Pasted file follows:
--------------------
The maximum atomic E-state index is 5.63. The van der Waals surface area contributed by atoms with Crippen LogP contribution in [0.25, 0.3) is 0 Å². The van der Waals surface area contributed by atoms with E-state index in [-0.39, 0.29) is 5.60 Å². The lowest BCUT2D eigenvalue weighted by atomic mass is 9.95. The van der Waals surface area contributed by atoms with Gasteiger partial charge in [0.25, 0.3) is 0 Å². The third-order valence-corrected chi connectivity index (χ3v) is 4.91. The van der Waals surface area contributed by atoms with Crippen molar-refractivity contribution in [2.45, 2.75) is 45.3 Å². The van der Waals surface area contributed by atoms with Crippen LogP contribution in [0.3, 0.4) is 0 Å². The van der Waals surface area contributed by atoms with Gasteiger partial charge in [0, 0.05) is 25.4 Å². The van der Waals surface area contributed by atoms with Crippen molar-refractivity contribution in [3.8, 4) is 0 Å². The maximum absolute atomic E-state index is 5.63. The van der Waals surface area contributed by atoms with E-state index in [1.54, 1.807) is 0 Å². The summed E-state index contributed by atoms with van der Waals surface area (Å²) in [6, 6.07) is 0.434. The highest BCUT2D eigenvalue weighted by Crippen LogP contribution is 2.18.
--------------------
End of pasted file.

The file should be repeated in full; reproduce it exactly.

The maximum atomic E-state index is 5.63. The van der Waals surface area contributed by atoms with Crippen LogP contribution in [0.25, 0.3) is 0 Å². The van der Waals surface area contributed by atoms with E-state index in [-0.39, 0.29) is 5.60 Å². The lowest BCUT2D eigenvalue weighted by atomic mass is 9.95. The van der Waals surface area contributed by atoms with Gasteiger partial charge in [0.25, 0.3) is 0 Å². The third-order valence-corrected chi connectivity index (χ3v) is 4.91. The van der Waals surface area contributed by atoms with Crippen molar-refractivity contribution in [2.45, 2.75) is 45.3 Å². The van der Waals surface area contributed by atoms with Crippen LogP contribution in [0.3, 0.4) is 0 Å². The van der Waals surface area contributed by atoms with Gasteiger partial charge in [0, 0.05) is 25.4 Å². The van der Waals surface area contributed by atoms with Crippen molar-refractivity contribution in [3.8, 4) is 0 Å². The maximum absolute atomic E-state index is 5.63. The van der Waals surface area contributed by atoms with E-state index in [1.54, 1.807) is 0 Å². The summed E-state index contributed by atoms with van der Waals surface area (Å²) in [6, 6.07) is 0.434. The highest BCUT2D eigenvalue weighted by Crippen LogP contribution is 2.18.